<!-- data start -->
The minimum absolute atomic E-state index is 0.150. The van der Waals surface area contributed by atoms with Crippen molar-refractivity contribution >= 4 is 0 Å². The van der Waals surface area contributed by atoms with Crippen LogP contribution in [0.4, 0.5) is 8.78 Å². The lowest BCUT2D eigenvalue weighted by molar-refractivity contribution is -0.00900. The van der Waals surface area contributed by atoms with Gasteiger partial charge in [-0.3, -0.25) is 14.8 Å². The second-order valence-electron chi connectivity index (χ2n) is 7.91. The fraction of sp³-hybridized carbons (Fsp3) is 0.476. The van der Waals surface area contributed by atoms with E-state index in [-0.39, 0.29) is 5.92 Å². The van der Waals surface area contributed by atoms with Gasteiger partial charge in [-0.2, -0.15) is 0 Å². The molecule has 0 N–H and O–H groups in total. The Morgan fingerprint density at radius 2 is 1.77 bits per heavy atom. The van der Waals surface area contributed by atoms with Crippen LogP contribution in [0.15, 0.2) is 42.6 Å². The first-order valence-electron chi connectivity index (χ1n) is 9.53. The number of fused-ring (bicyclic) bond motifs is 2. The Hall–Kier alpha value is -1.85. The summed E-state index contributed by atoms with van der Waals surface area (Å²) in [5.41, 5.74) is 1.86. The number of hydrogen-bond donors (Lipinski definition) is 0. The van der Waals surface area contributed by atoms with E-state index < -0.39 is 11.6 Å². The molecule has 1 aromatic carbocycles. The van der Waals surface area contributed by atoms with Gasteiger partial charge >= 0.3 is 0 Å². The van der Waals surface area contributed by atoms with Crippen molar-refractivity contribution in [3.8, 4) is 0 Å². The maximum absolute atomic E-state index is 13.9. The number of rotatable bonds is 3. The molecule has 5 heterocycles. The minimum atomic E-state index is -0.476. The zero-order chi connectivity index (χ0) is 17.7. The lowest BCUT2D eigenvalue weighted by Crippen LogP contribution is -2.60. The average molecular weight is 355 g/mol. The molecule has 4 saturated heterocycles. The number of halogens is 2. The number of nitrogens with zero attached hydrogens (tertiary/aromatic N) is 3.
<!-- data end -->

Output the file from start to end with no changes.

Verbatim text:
The minimum absolute atomic E-state index is 0.150. The van der Waals surface area contributed by atoms with Crippen molar-refractivity contribution >= 4 is 0 Å². The van der Waals surface area contributed by atoms with Crippen LogP contribution in [0.4, 0.5) is 8.78 Å². The lowest BCUT2D eigenvalue weighted by molar-refractivity contribution is -0.00900. The van der Waals surface area contributed by atoms with Gasteiger partial charge in [-0.3, -0.25) is 14.8 Å². The second-order valence-electron chi connectivity index (χ2n) is 7.91. The fraction of sp³-hybridized carbons (Fsp3) is 0.476. The van der Waals surface area contributed by atoms with E-state index in [-0.39, 0.29) is 5.92 Å². The van der Waals surface area contributed by atoms with Gasteiger partial charge in [-0.2, -0.15) is 0 Å². The molecule has 0 N–H and O–H groups in total. The Morgan fingerprint density at radius 2 is 1.77 bits per heavy atom. The van der Waals surface area contributed by atoms with Crippen LogP contribution in [0.15, 0.2) is 42.6 Å². The first-order valence-electron chi connectivity index (χ1n) is 9.53. The number of fused-ring (bicyclic) bond motifs is 2. The Hall–Kier alpha value is -1.85. The summed E-state index contributed by atoms with van der Waals surface area (Å²) in [5.41, 5.74) is 1.86. The number of hydrogen-bond donors (Lipinski definition) is 0. The van der Waals surface area contributed by atoms with E-state index < -0.39 is 11.6 Å². The molecule has 1 aromatic carbocycles. The van der Waals surface area contributed by atoms with Gasteiger partial charge >= 0.3 is 0 Å². The van der Waals surface area contributed by atoms with Crippen molar-refractivity contribution in [3.8, 4) is 0 Å². The maximum absolute atomic E-state index is 13.9. The number of rotatable bonds is 3. The molecule has 5 heterocycles. The minimum atomic E-state index is -0.476. The zero-order chi connectivity index (χ0) is 17.7. The lowest BCUT2D eigenvalue weighted by Crippen LogP contribution is -2.60. The average molecular weight is 355 g/mol. The molecule has 4 saturated heterocycles. The number of halogens is 2. The number of nitrogens with zero attached hydrogens (tertiary/aromatic N) is 3.